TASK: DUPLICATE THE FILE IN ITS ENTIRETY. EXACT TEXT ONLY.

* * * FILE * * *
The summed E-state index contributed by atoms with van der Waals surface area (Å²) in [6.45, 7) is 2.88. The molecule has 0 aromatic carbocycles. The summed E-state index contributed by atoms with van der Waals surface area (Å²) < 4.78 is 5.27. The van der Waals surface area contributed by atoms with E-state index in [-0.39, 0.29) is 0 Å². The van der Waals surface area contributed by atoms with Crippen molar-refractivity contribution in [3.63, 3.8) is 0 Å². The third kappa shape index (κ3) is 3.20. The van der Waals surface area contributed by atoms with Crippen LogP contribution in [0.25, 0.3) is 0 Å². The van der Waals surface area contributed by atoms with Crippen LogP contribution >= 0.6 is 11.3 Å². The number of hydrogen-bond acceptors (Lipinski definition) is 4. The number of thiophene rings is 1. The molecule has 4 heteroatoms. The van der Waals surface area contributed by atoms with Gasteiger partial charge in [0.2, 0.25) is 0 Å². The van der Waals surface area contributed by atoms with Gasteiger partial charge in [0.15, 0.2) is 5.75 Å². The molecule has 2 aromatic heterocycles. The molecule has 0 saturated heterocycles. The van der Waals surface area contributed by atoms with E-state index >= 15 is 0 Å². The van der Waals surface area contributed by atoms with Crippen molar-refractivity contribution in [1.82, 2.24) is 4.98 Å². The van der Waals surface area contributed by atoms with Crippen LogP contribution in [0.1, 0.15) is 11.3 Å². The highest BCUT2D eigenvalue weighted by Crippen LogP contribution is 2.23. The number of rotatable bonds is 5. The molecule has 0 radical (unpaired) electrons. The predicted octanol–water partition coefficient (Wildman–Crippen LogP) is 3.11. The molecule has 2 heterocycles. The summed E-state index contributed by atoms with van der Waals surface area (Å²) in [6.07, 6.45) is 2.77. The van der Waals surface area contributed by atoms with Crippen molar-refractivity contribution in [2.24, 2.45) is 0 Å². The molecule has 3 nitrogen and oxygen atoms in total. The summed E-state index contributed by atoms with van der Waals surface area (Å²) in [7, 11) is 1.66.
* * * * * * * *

The summed E-state index contributed by atoms with van der Waals surface area (Å²) in [6.45, 7) is 2.88. The molecule has 0 aromatic carbocycles. The summed E-state index contributed by atoms with van der Waals surface area (Å²) < 4.78 is 5.27. The van der Waals surface area contributed by atoms with E-state index in [-0.39, 0.29) is 0 Å². The van der Waals surface area contributed by atoms with Crippen molar-refractivity contribution in [3.63, 3.8) is 0 Å². The third kappa shape index (κ3) is 3.20. The van der Waals surface area contributed by atoms with Crippen LogP contribution in [0.25, 0.3) is 0 Å². The van der Waals surface area contributed by atoms with Crippen LogP contribution >= 0.6 is 11.3 Å². The number of hydrogen-bond acceptors (Lipinski definition) is 4. The number of thiophene rings is 1. The molecule has 4 heteroatoms. The van der Waals surface area contributed by atoms with Gasteiger partial charge in [0.2, 0.25) is 0 Å². The van der Waals surface area contributed by atoms with Gasteiger partial charge in [0.15, 0.2) is 5.75 Å². The molecule has 2 aromatic heterocycles. The molecule has 0 saturated heterocycles. The van der Waals surface area contributed by atoms with E-state index >= 15 is 0 Å². The van der Waals surface area contributed by atoms with Crippen molar-refractivity contribution in [1.82, 2.24) is 4.98 Å². The van der Waals surface area contributed by atoms with Crippen LogP contribution in [0.1, 0.15) is 11.3 Å². The highest BCUT2D eigenvalue weighted by Crippen LogP contribution is 2.23. The number of rotatable bonds is 5. The molecule has 0 radical (unpaired) electrons. The predicted octanol–water partition coefficient (Wildman–Crippen LogP) is 3.11. The molecule has 2 heterocycles. The summed E-state index contributed by atoms with van der Waals surface area (Å²) in [6.07, 6.45) is 2.77. The van der Waals surface area contributed by atoms with Crippen molar-refractivity contribution in [2.24, 2.45) is 0 Å². The molecule has 3 nitrogen and oxygen atoms in total. The summed E-state index contributed by atoms with van der Waals surface area (Å²) in [7, 11) is 1.66.